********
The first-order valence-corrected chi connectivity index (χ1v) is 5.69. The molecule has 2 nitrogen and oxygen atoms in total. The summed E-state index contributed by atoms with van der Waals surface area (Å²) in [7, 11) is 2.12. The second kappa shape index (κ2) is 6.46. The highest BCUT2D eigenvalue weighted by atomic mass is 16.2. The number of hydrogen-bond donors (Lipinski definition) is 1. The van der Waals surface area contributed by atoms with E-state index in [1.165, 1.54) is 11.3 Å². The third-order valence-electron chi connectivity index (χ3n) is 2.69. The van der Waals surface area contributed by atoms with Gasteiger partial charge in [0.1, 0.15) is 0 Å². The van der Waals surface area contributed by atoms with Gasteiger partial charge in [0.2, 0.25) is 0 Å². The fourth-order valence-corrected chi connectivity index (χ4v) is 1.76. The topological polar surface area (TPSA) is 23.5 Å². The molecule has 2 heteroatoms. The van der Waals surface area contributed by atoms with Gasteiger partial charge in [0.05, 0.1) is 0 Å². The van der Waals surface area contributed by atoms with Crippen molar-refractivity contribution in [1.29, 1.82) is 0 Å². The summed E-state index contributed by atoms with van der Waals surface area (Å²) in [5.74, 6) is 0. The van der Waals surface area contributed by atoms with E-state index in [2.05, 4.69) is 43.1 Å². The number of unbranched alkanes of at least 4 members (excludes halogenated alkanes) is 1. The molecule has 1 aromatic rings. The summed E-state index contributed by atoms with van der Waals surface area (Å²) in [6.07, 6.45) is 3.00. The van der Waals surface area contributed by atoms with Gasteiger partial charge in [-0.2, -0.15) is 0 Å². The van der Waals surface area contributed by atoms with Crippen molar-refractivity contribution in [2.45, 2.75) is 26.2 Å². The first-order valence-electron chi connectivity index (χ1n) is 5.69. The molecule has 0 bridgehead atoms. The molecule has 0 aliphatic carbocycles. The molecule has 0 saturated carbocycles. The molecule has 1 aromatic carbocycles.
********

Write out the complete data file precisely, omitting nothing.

The first-order valence-corrected chi connectivity index (χ1v) is 5.69. The molecule has 2 nitrogen and oxygen atoms in total. The summed E-state index contributed by atoms with van der Waals surface area (Å²) in [7, 11) is 2.12. The second kappa shape index (κ2) is 6.46. The highest BCUT2D eigenvalue weighted by atomic mass is 16.2. The number of hydrogen-bond donors (Lipinski definition) is 1. The van der Waals surface area contributed by atoms with E-state index in [1.165, 1.54) is 11.3 Å². The third-order valence-electron chi connectivity index (χ3n) is 2.69. The van der Waals surface area contributed by atoms with Gasteiger partial charge in [0.1, 0.15) is 0 Å². The van der Waals surface area contributed by atoms with Gasteiger partial charge in [0.2, 0.25) is 0 Å². The fourth-order valence-corrected chi connectivity index (χ4v) is 1.76. The topological polar surface area (TPSA) is 23.5 Å². The molecule has 2 heteroatoms. The van der Waals surface area contributed by atoms with Gasteiger partial charge in [0.05, 0.1) is 0 Å². The van der Waals surface area contributed by atoms with Crippen molar-refractivity contribution in [1.29, 1.82) is 0 Å². The summed E-state index contributed by atoms with van der Waals surface area (Å²) in [5.74, 6) is 0. The van der Waals surface area contributed by atoms with E-state index in [2.05, 4.69) is 43.1 Å². The number of unbranched alkanes of at least 4 members (excludes halogenated alkanes) is 1. The molecule has 1 aromatic rings. The summed E-state index contributed by atoms with van der Waals surface area (Å²) in [6.07, 6.45) is 3.00. The van der Waals surface area contributed by atoms with Gasteiger partial charge in [-0.2, -0.15) is 0 Å². The van der Waals surface area contributed by atoms with Crippen molar-refractivity contribution in [2.45, 2.75) is 26.2 Å². The first-order valence-electron chi connectivity index (χ1n) is 5.69. The molecule has 0 bridgehead atoms. The molecule has 0 aliphatic carbocycles. The molecule has 0 saturated carbocycles. The molecule has 1 aromatic carbocycles.